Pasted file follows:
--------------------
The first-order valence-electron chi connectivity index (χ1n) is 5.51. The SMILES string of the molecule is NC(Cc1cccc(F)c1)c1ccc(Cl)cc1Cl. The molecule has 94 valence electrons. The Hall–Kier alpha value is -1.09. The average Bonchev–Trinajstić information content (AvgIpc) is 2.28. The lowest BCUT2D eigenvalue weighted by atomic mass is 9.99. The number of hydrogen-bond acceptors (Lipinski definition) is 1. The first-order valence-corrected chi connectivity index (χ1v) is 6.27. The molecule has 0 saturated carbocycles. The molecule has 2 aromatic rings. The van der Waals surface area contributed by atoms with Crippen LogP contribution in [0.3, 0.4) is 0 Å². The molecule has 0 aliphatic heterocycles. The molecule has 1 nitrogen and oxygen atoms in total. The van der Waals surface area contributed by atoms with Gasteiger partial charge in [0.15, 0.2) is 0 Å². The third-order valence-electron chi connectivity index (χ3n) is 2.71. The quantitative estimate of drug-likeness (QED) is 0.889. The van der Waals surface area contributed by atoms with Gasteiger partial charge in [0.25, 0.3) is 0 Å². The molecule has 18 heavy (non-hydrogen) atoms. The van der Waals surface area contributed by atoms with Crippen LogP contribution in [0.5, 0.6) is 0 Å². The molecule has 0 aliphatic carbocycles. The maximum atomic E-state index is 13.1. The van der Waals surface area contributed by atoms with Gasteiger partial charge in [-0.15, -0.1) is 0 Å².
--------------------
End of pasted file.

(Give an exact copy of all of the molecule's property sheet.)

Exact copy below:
The first-order valence-electron chi connectivity index (χ1n) is 5.51. The SMILES string of the molecule is NC(Cc1cccc(F)c1)c1ccc(Cl)cc1Cl. The molecule has 94 valence electrons. The Hall–Kier alpha value is -1.09. The average Bonchev–Trinajstić information content (AvgIpc) is 2.28. The lowest BCUT2D eigenvalue weighted by atomic mass is 9.99. The number of hydrogen-bond acceptors (Lipinski definition) is 1. The first-order valence-corrected chi connectivity index (χ1v) is 6.27. The molecule has 0 saturated carbocycles. The molecule has 2 aromatic rings. The van der Waals surface area contributed by atoms with Crippen LogP contribution in [0.3, 0.4) is 0 Å². The molecule has 0 aliphatic heterocycles. The molecule has 1 nitrogen and oxygen atoms in total. The van der Waals surface area contributed by atoms with Gasteiger partial charge in [0.15, 0.2) is 0 Å². The third-order valence-electron chi connectivity index (χ3n) is 2.71. The quantitative estimate of drug-likeness (QED) is 0.889. The van der Waals surface area contributed by atoms with Gasteiger partial charge in [0.25, 0.3) is 0 Å². The molecule has 18 heavy (non-hydrogen) atoms. The van der Waals surface area contributed by atoms with Crippen LogP contribution in [0.5, 0.6) is 0 Å². The molecule has 0 aliphatic carbocycles. The maximum atomic E-state index is 13.1. The van der Waals surface area contributed by atoms with Gasteiger partial charge in [-0.15, -0.1) is 0 Å².